In my former life, I was an outdoor educator for kids for a company called Nature’s Classroom. We used to play a big game called predator vs. prey and afterwards we taught them about the food web and that in nature it’s all living and connected. This is something that I wish all hikers knew or remembered from school. If we, as hikers, bring food and habituate animals to get food from us we disrupt the very delicate system in place. In my opinion, we mess with the Earth enough.

If we’re going to go out into nature and enjoy ourselves, we need to keep in mind we’re only guests there and do what we can to protect the animals that live there.

Please, secure your food for the safety of the animals.

eco friendly tips for hikers: Follow the 7 Leave No Trace Principles

It’s important to have knowledge of Leave No Trace. Leave No Trace is the idea we should enter wild space and take only pictures and leave only footprints. To make it super simple, leave the spaces we use in the outdoors better than we find them. There are 7 pretty simple principles of this concept.

The 7 Principles of Leave No Trace are:

  • Plan Ahead and Prepare
  • Travel and Camp on Durable Surfaces
  • Dispose of Waste Properly
  • Leave What you Find
  • Minimize campfire Impact
  • Respect Wildlife
  • Be Considerate of Other People

Leave No Trace has a short online training for anyone looking to learn more that is free to take. I highly recommend any thru-hiker, no matter how long or short your thru-hiker is, take the time to learn about Leave No Trace.

sustainable hiking tips: Stop repackaging your food

There are items on this list that I’d love to see every hiker do, but if I had to pick just one, it would be this one. STOP!!!! Because you want to save a couple of ounces you’re going to take your food out of the original packaging and put it in single-use baggies just to throw them away later? You’re just making extra trash!

Most of this article is to give you tips on how to make changes, this is the only section where I’m going to ask you to stop. If your food needs to be repackaged maybe you shouldn’t be bringing it on the trail to begin with.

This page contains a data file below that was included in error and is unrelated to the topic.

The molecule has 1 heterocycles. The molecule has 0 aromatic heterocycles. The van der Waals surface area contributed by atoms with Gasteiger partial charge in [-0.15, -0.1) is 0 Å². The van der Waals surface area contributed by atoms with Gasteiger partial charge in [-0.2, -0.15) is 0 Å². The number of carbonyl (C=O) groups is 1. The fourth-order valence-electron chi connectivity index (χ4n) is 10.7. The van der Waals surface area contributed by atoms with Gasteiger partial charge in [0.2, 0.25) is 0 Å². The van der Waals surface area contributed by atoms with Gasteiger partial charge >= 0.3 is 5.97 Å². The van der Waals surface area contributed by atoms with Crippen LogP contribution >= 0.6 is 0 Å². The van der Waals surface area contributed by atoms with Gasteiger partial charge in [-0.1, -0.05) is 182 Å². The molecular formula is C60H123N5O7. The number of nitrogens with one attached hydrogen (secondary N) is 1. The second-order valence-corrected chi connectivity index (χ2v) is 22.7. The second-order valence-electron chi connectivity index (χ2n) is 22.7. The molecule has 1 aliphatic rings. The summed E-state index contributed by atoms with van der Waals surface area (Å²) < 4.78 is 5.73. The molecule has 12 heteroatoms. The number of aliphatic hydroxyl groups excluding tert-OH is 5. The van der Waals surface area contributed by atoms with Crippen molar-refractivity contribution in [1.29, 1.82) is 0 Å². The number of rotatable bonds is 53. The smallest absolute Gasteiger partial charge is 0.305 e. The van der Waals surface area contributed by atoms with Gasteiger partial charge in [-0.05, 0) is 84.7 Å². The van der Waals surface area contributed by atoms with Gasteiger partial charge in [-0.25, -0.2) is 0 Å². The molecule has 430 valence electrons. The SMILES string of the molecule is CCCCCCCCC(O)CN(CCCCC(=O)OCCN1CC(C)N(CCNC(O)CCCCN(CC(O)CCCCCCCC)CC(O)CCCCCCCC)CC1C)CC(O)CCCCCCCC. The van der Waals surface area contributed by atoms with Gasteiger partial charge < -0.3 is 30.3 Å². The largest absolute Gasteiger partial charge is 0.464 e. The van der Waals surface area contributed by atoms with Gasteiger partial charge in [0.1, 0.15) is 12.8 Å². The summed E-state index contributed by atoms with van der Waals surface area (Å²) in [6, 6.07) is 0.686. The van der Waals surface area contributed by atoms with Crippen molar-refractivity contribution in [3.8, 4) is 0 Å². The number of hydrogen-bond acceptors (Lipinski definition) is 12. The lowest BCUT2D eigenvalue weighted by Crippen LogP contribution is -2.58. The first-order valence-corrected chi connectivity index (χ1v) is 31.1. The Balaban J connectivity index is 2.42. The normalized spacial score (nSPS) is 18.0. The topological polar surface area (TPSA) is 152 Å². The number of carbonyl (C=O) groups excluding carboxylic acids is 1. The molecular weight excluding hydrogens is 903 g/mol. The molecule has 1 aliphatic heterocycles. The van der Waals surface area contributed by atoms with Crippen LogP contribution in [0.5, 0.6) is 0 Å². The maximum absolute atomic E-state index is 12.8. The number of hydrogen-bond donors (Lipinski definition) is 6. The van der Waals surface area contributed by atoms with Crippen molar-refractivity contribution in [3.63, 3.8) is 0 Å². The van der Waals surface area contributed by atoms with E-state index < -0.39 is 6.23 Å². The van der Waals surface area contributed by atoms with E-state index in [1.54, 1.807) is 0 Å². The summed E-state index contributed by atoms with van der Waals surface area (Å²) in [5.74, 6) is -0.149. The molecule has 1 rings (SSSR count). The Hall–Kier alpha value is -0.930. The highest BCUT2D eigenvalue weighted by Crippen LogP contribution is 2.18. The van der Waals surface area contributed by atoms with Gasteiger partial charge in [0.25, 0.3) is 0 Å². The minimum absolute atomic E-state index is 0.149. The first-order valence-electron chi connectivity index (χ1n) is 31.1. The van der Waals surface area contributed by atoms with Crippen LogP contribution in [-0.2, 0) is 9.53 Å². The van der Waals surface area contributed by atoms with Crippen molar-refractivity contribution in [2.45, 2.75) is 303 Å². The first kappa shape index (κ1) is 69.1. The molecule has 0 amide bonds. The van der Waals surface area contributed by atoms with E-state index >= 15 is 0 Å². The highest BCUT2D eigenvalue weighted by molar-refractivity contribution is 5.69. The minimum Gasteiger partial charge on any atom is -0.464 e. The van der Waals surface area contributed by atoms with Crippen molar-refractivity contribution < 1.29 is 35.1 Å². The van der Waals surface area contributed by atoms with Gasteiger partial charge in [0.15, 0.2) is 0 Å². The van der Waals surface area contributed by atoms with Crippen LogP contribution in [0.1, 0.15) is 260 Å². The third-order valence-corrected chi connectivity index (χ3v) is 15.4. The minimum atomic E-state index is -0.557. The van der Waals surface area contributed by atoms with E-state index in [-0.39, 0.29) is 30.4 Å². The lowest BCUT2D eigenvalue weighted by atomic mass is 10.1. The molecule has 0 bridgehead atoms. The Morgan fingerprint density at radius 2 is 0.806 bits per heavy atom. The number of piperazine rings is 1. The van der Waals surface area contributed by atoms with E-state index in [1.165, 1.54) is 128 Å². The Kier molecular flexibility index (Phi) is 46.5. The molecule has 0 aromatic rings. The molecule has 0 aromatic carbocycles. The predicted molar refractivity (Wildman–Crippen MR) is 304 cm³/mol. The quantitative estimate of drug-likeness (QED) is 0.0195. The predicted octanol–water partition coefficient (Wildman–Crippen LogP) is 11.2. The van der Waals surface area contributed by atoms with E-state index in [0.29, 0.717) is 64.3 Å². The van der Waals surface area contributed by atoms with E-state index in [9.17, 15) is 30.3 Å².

Hikers like me who feel this way are silently, or not so silently, judging you for this. For the love of baby sea turtles and whales that keep swallowing plastic bags and all the other animals in the world, STOP! *steps off of soapbox*

sustainable hiking tips: Don’t Leave Fires Unattended

I’ve lost track of how many fires I’ve found that were left unattended over the years. While many people don’t think it’s a big deal to leave coals unattended, it really is. It only takes one small spark to leave the fire pit and start a fire. If the throngs of wildfires on the west coast of the US have taught us nothing over the past few years, it’s that it doesn’t take much to threaten our wild places as well as the homes and towns where we live.

In 2019, I worked for Girl Scouts of Northern California at Skylark Ranch. I took 12 high school-aged girls on their first backpacking trip along the Skyline to Sea Trail. During the summer of 2020, a huge forest fire destroyed, not only the entirety of the Skyline to Sea Trail, but the summer camp, people’s homes, and the 3 state parks the trail travels through. As of this writing, the trail, summer camp, and state parks are all still closed.

Don’t get me wrong, I love a good campfire, but when you’re done, whether that be going to bed for the night or leaving the area, make sure the fire is completely out. To do this, slowly pour water on the coals of the fire, then stir it around with a stick. To this until you can no longer we at red hot coals. However, this does not mean the fire is out. Make sure you spread apart any remaining larger logs or sticks.

If you think the fire is out hold your hand a few inches about the coals. Can you feel the heat? If you can, add a little more water. The true test if a fire is out is if you’re able to hold the ashes of what used to be coals in your hand for at least 5 seconds. But don’t be stupid and try that right away, and if you do and burn yourself there is no help for you. Be smarter.

eco friendly tips for hikers: Think Local

While hiking, especially doing a longer thru-hiker, sticking to a budget is important. However, it’s important to remember all those small Mom and Pop stores in trail towns. I know you’re thinking that this has nothing to do with the planet, but I promise you it does.

Spending money at local stores keeps more jobs in small towns, helps all those local soccer teams that need sponsoring, and ensures hikers don’t need to use transportation to towns further away from the trail to resupply. Plus, we all know supporting small businesses is better for the local economy, Walmart and Dollar Tree don’t really need your money.